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Chapter 7 of AWE: Why It Matters for Everything We Think, Say, & Do by Paul David Tripp

A Review by Pastor Aaron Adame


“Complaint is awelessness verbalized” (98).

Let me start by saying this: This was a really good chapter. Not because I liked the topic, in fact, like a neurologist working on a spinal cord, Paul David Tripp was getting a little too close to the nerve for comfort on this one. I remember hearing a really good quote a while back—I heard it from Loren Lesher, who was quoting someone else—"Life is 10% what happens to us and 90% our response to it.” Though the mathematics of this equation can be debated, the point is still true: much of the content of our lives is more about how we respond to situations and circumstances than the circumstances themselves. And as believers, our response says less about how we feel or think about a particular situation and more about the God who is above our situations. These reactions reveal what our true and deep-seated beliefs about God are. And sadly, oftentimes, we find ourselves having an attitude of complaint.

I loved this quote from the chapter:

"Life in this fallen world is hard. God does orchestrate difficulties in my life that I would never have chosen to face. But the words of Israel demonstrate that their complaint was not just about their circumstances but about God. If praise is celebrating God’s awesome glory, then complaint is anti-praise. Not only does complaint fail to recognize his grandeur, it questions his power and character" (98).

This quote followed shortly after Tripp referenced the response of the Israelites when they grumbled against the Lord as they journeyed out of Egypt. The source of their complaint was that they didn’t like how God was moving. He wasn’t living up to their expectations of Him. And so, they grumbled, they complained. And because of that, God judged that generation and did not allow them into the Promised Land.

The truth is we all complain. We all have those moments when we are bummed that things are the way they are. There are those moments and situations where we convince ourselves that we didn’t get a fair shake. We complain about our parents, our boss, our house, our marriages, and even our churches. And what Tripp is helping us to see, is that though things may not be the way they are supposed to be, complaining questions God’s ability and desire to use that situation or relationship for your good or someone else’s good.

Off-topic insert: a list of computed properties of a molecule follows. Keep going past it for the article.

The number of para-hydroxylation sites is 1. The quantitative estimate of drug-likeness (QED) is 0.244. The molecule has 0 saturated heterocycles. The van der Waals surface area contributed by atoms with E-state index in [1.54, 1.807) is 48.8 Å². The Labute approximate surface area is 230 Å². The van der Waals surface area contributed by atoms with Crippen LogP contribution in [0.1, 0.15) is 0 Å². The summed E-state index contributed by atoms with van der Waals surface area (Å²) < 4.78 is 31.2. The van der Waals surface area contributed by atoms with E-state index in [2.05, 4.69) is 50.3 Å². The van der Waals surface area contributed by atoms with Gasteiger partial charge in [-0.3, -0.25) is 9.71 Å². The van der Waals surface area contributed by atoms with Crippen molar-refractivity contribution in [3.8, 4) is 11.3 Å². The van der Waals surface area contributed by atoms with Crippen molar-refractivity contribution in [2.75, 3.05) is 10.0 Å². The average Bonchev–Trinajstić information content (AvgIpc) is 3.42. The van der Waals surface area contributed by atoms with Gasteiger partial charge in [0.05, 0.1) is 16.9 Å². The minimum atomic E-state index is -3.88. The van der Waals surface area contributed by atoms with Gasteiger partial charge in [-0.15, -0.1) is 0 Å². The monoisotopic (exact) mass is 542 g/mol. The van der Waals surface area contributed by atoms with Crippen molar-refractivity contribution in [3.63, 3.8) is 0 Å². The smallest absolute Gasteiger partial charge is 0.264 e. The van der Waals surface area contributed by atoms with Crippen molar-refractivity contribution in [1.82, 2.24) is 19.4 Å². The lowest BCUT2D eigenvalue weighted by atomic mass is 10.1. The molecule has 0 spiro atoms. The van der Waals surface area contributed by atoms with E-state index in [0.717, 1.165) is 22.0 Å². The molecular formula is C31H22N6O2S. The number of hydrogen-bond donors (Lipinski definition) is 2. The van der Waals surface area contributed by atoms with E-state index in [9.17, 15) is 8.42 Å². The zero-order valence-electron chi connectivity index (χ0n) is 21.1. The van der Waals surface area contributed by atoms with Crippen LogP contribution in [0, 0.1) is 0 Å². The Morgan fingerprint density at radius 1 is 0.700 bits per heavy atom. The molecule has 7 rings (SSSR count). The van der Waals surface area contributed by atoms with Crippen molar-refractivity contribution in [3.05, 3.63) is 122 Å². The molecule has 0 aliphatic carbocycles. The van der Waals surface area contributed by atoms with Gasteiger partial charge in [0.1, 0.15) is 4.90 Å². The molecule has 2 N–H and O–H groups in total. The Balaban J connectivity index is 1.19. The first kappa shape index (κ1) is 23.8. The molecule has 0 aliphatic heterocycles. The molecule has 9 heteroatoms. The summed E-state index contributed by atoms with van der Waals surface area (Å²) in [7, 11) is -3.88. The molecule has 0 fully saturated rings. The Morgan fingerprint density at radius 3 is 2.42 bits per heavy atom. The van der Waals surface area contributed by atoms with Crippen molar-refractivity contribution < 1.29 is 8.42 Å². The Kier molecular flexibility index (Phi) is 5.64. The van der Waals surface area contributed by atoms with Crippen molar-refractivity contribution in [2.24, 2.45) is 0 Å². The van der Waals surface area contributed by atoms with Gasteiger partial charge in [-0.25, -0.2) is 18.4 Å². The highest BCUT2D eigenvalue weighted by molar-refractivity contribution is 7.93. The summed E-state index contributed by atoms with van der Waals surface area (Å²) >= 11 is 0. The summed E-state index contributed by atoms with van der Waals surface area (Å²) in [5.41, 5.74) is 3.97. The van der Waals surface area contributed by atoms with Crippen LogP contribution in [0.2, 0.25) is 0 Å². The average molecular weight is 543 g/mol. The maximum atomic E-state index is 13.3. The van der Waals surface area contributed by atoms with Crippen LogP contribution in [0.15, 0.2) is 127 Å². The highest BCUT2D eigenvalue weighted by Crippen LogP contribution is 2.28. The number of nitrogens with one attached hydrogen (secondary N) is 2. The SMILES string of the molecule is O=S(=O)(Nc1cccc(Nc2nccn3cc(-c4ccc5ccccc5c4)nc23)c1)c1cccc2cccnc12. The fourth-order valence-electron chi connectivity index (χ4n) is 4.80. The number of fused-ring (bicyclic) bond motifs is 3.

So, because we all have a propensity for complaint, perhaps a good antidote would be to go to God with that complaint. Psalm 73 is a great example of this. The Psalmist is complaining that he sees those in the world, those who have no desire to know or love God, prospering. Meanwhile, the godly, those who seek God’s face, are suffering. And he’s complaining to himself about this, and probably to his friends as well. How can life be this way, he grumbled? But the riddle of his complaint was solved when he brought it to the sanctuary of God.

Where do you go with your complaints? Do you gripe to others about life? Or do you go to God and tell Him: “God, this doesn’t make sense to me! Help me to understand.”

But the reason why people don’t complain to God is because, in a deeper sense, they blame God for their situation. And to this, Tripp gave five reorienting questions to ask yourself or someone else when you or they are complaining.

1. Is God good? The fact is, you won’t trust someone if you don’t think that they are good. But God is good! All that He does is good. He doesn’t author evil but He is able to turn all the bad things in this world and work them out for good in the lives of His children (Rom 8:28-29).

2. Will God do what He promised? This question really is this: can I trust His Word? Do I believe God will do what He said He will do? So often, we trust God’s Word, but we complain about His methods. That’s where Israel messed up. They wanted deliverance, but not in the way God was going to bring that deliverance about. God will do what He promised, but He has not promised to do it in the way we often think or want Him to.

3. Is God in control? This question reminded me of that cliché, “Jesus is either Lord of ALL or he is not Lord at all.” Isaiah 59:1 says this, “The Lord’s hand is not shortened, that it cannot save, or his ear dull that he cannot hear.” There is not a square centimeter of creation that God is not fully under God’s control.

4. Does God have the needed power? What is so odd is that people often complain to other people who have no power to fix our situation. Which means, people just like to complain. This is why it is so important to bring that complaint to God, because He actually has the power to do something about it. Let me clarify what I mean, we complain TO God, not AT God.

5. Does God care about me? Here’s the really good news: God isn’t just good and trustworthy and fully in control, exercising complete power over creation, but He cares about you and what you are going through. God loves you and has a plan and good purpose for every event of your life. Even if you lose everything, that may be the greatest good—but only a faith in the God of Scripture can believe that.

I will close with another quote from the chapter:

"Every word spoken in complaint, every murmur of grumbling is deeply theological. Our problem is not that the “good life” has passed us by, that people have failed us, or that life has been hard. All these things have happened to us because we live in a broken world. And if our contentment rests on life being easy, comfortable, and pleasurable, we’ll have no contentment this side of eternity. We complain so much not because we have horizontal problems but because we have a vertical [awe] problem" (105).

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